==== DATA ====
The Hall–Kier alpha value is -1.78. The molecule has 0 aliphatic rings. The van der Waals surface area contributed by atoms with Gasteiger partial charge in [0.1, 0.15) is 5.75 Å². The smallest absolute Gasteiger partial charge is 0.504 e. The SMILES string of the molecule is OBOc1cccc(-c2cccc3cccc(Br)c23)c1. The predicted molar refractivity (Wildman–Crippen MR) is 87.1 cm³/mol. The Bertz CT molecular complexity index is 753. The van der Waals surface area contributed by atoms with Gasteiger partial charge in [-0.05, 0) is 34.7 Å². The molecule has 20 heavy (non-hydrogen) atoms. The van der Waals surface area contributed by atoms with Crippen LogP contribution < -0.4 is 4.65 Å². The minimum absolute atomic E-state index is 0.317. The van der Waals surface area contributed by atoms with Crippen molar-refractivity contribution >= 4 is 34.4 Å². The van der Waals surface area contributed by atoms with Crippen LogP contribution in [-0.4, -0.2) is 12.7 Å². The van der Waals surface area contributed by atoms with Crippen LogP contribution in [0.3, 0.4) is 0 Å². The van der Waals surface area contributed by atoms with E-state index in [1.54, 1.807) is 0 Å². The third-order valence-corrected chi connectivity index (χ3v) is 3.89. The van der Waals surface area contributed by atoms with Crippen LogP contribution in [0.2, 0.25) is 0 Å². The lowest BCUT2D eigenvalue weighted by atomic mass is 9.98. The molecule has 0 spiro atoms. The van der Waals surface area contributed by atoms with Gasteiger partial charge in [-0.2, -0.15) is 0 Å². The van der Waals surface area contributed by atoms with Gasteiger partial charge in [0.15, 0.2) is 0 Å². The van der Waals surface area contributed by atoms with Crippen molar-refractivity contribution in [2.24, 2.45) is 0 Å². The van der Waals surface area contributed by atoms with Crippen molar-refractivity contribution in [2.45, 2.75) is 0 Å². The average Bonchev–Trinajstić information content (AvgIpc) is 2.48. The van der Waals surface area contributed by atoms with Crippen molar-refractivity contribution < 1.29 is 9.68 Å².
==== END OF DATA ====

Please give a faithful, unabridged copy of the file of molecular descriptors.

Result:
The Hall–Kier alpha value is -1.78. The molecule has 0 aliphatic rings. The van der Waals surface area contributed by atoms with Gasteiger partial charge in [0.1, 0.15) is 5.75 Å². The smallest absolute Gasteiger partial charge is 0.504 e. The SMILES string of the molecule is OBOc1cccc(-c2cccc3cccc(Br)c23)c1. The predicted molar refractivity (Wildman–Crippen MR) is 87.1 cm³/mol. The Bertz CT molecular complexity index is 753. The van der Waals surface area contributed by atoms with Gasteiger partial charge in [-0.05, 0) is 34.7 Å². The molecule has 20 heavy (non-hydrogen) atoms. The van der Waals surface area contributed by atoms with Crippen LogP contribution < -0.4 is 4.65 Å². The minimum absolute atomic E-state index is 0.317. The van der Waals surface area contributed by atoms with Crippen molar-refractivity contribution >= 4 is 34.4 Å². The van der Waals surface area contributed by atoms with Crippen LogP contribution in [-0.4, -0.2) is 12.7 Å². The van der Waals surface area contributed by atoms with Crippen LogP contribution in [0.3, 0.4) is 0 Å². The van der Waals surface area contributed by atoms with E-state index in [1.54, 1.807) is 0 Å². The third-order valence-corrected chi connectivity index (χ3v) is 3.89. The van der Waals surface area contributed by atoms with Crippen LogP contribution in [0.2, 0.25) is 0 Å². The lowest BCUT2D eigenvalue weighted by atomic mass is 9.98. The molecule has 0 spiro atoms. The van der Waals surface area contributed by atoms with Gasteiger partial charge in [-0.2, -0.15) is 0 Å². The van der Waals surface area contributed by atoms with Gasteiger partial charge in [0.15, 0.2) is 0 Å². The van der Waals surface area contributed by atoms with Crippen molar-refractivity contribution in [2.24, 2.45) is 0 Å². The van der Waals surface area contributed by atoms with Crippen molar-refractivity contribution in [2.45, 2.75) is 0 Å². The average Bonchev–Trinajstić information content (AvgIpc) is 2.48. The van der Waals surface area contributed by atoms with Crippen molar-refractivity contribution < 1.29 is 9.68 Å².